This is the second part of the Introduction to FRP series. Here’s the first part.

As mentioned on the first part of this series, we are going to focus on ReactiveCocoa 4 for showing examples on how to implement FRP concepts. I’ll assume you already installed it on your project. If you haven’t you may want to read this.

Let’s use the example of the register button that will be enabled when both the username and the password are valid, as long as the register button hasn’t been pressed already and we are registering the user via API.

If you recall, this is what we’ve said:

Now, this is what FRP programming will normally do:
1. Bind the register button’s enabled property to when both the username and the password are valid, as long as the register button hasn’t been pressed already and we aren’t registering the user via API.

So let start with the bind.

Bindings

ReactiveCocoa has a really cool, smart and practical way of binding things via the use of the <~ operator. Let’s see an example.

Let’s assume we have a UserViewModel that looks more less like this:

class UserViewModel {

	var name = MutableProperty<String?>(nil)
}

Then, this test would pass without issues:

class ReactiveTests: XCTestCase {
    
    func testSimpleBind() {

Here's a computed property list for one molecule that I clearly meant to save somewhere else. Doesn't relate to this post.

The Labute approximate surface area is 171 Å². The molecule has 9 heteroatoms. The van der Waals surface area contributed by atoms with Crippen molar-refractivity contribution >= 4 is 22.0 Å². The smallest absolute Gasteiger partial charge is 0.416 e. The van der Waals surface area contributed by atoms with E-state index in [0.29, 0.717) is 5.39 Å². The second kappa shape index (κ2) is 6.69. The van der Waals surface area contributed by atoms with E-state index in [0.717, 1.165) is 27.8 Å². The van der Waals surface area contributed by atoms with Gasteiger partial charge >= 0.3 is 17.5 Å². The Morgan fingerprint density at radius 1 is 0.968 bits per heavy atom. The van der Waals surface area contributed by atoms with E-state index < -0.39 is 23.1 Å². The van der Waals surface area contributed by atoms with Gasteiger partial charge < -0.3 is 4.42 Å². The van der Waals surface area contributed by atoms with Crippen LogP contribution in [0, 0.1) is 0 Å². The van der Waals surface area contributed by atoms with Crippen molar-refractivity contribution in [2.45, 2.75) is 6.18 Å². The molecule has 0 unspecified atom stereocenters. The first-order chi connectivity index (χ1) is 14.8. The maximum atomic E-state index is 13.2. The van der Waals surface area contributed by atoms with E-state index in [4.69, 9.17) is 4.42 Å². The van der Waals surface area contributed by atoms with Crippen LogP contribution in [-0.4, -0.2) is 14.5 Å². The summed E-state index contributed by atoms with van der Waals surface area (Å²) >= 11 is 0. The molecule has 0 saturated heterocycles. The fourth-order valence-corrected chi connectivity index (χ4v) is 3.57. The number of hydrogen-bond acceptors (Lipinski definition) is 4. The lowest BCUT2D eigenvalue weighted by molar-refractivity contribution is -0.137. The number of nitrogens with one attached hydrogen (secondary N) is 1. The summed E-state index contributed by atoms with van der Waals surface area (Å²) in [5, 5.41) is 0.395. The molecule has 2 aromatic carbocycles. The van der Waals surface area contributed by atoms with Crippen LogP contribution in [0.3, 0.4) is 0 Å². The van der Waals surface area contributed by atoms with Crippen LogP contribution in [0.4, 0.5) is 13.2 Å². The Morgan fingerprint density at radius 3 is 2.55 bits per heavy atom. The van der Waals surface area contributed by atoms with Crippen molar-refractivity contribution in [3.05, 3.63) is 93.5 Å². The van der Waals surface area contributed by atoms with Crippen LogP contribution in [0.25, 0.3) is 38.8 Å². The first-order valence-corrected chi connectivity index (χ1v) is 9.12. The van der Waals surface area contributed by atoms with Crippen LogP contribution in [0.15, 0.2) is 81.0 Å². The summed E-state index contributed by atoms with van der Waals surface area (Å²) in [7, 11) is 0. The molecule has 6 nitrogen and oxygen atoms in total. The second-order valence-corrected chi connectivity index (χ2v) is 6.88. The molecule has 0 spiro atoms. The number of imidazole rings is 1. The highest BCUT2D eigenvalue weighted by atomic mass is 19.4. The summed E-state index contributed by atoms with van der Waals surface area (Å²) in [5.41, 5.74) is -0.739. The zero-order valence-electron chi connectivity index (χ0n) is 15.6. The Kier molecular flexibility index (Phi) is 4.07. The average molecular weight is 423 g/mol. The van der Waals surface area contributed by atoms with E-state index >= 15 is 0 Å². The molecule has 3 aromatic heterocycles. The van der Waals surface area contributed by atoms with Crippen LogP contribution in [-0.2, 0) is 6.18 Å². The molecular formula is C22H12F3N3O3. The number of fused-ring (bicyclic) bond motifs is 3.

let newName = "Mariano Abdala"
        let userViewModel = UserViewModel()
        let nameBindedProperty = MutableProperty<String?>(nil)
        
        nameBindedProperty <~ userViewModel.name

        userViewModel.name.value = newName

        XCTAssertEqual(userViewModel.name.value, newName)
        XCTAssertEqual(nameBindedProperty.value, newName)
    }
}

We will, of course, want to bind a ViewModel to a UIView’s property. In this case, the user’s name would probably end up being bounded to a userNameLabel’s text.

In the past you’d do something like1:

RAC(self.userNameLabel, text) = userViewModel.name;

But that won’t work in RAC 4. In RAC 4 you can only bind, using the <~ operator, to a MutableProperty<T>. But worry not, because Colin Eberhardt came up with an easy way to turn almost any property (including UIKit’s) into a RAC 4 MutableProperty<T>. You’ll most likely want to add that file2 to any project that uses RAC 4.

Let’s see how this looks like with a UILabel:

class ReactiveTests: XCTestCase {
    
    func testLabelBind() {
        
        let newName = "Mariano Abdala"
        let userViewModel = UserViewModel()
        let userNameLabel = UILabel()
        
        userNameLabel.rac_text <~ userViewModel.name

        userViewModel.name.value = newName

        XCTAssertEqual(userViewModel.name.value, newName)